What is the average life expectancy of a person with type 1 diabetes?
According to a study conducted in 2012, men with type 1 diabetes had an average life expectancy of about 66 years versus 77 years among men without it. Women with type 1 diabetes had an average life expectancy of about 68 years compared with around 81 years for those without type 1 diabetes. Of course, these are merely statistics, as many men and women with type 1 diabetes live well into their eighties, nineties, and even past the century mark.
What study connected type 2 diabetes with female puberty?
In research conducted in 2013, scientists studied more than 15,000 middle-aged women from eight countries in Europe, asking when the women started their periods. On the basis of their statistics, they determined that women who began menstruating between the ages of 8 and 11 years had a 70 percent greater chance of developing type 2 diabetes in adulthood than those who started their periods at the average age of 13. When the women’s BMI (body mass index; for more about BMI, see the chapter “Diabetes and Obesity”) was taken out of the equation, only about 42 percent had a greater risk of developing type 2 diabetes if they began menstruating at an early age. Although the researchers believe that early puberty in women somehow affects the women’s diabetes risk (no matter what the weight), it seems this study also does not factor in lifestyles or medical histories—thus the results are highly debated.
What percentage of adults develop type 1 diabetes?
Although type 1 diabetes is commonly diagnosed in childhood, around 25 percent of people with type 1 diabetes are diagnosed as adults, some even into their nineties. If an adult develops type 1 diabetes, the symptoms usually occur suddenly and are similar to those symptoms in children who develop the disease. These include weight loss, nausea, constant thirst, and urination. (For more about type 1 diabetes in adults, see the chapter “Type 1 Diabetes.”)
Does type 2 diabetes occur suddenly in middle-aged adults?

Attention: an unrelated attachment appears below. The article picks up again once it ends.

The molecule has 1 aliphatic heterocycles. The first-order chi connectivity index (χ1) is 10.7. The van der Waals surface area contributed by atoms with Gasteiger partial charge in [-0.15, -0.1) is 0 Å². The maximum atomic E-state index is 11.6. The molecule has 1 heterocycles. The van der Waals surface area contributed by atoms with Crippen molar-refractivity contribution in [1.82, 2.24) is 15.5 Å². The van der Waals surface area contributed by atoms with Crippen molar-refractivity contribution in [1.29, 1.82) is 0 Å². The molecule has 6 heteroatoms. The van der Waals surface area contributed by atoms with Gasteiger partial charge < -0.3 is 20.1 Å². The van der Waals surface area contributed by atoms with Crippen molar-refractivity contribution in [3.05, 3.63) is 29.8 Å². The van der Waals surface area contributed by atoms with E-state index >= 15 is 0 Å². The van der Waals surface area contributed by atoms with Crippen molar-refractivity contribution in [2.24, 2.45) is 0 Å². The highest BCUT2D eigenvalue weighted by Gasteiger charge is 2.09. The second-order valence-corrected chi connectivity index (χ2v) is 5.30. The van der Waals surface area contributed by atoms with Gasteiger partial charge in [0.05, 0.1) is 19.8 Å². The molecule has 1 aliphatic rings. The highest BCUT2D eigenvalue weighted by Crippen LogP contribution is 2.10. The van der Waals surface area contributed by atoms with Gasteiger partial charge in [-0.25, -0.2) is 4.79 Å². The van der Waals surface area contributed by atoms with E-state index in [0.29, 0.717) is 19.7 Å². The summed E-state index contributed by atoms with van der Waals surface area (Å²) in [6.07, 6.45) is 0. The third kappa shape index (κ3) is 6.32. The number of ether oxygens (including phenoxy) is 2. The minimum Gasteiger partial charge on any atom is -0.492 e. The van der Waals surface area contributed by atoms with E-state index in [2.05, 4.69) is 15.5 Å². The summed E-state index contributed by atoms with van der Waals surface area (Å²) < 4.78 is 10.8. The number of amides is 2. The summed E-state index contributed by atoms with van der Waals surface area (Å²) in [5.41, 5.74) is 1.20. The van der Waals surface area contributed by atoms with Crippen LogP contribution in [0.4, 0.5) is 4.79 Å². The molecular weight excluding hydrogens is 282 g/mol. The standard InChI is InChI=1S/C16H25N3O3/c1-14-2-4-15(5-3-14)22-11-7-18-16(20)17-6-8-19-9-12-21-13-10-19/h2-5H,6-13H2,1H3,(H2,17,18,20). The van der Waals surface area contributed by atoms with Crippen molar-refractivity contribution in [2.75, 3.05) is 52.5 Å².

No, a person develops type 2 diabetes gradually over a number of years—at middle age or any age. Internally, it usually begins when muscle and other cells in the body stop responding to insulin. The reason it seems to occur more often in middle-aged adults is that it develops gradually and because more middle-aged people develop problems with weight gain, blood pressure, and other conditions that can lead to type 2 diabetes.
What is the average age a person is diagnosed with type 2 diabetes?
According to the Centers for Disease Control and Prevention (CDC), there were a total of 1.7 million new total diabetes cases in 2012 (the latest data available). In addition, adults (both male and female) ages 45 to 64 were the most-diagnosed age group for type 2 diabetes.
How does type 2 diabetes affect the life expectancy of a person with the disease?
According to several studies, type 2 diabetes cuts about eight and a half to ten years off the life of the average 50-year-old person (male and female) compared with a 50-yearold without the disease. (These numbers often differ for type 2 diabetes because of gender, how healthy the person is before the diagnosis, and lifestyle differences, such as smoking, blood pressure, etc.) Of course, these are merely statistics, as many men and women with type 2 diabetes live well into their eighties, nineties, and beyond.
Is there a connection between diabetes and the metabolic syndrome?
Many health care professionals believe there is a definite connection between diabetes (especially type 2) and what is called the metabolic syndrome. This condition is found mostly in adults, usually beginning at middle age. The syndrome includes several symptoms, including large waist measurement, abnormal blood fats, elevated blood pressure, and glucose intolerance—all of which usually start to appear in middle age. (For more about the metabolic syndrome, see the chapter “Prediabetes and Type 2 Diabetes.”)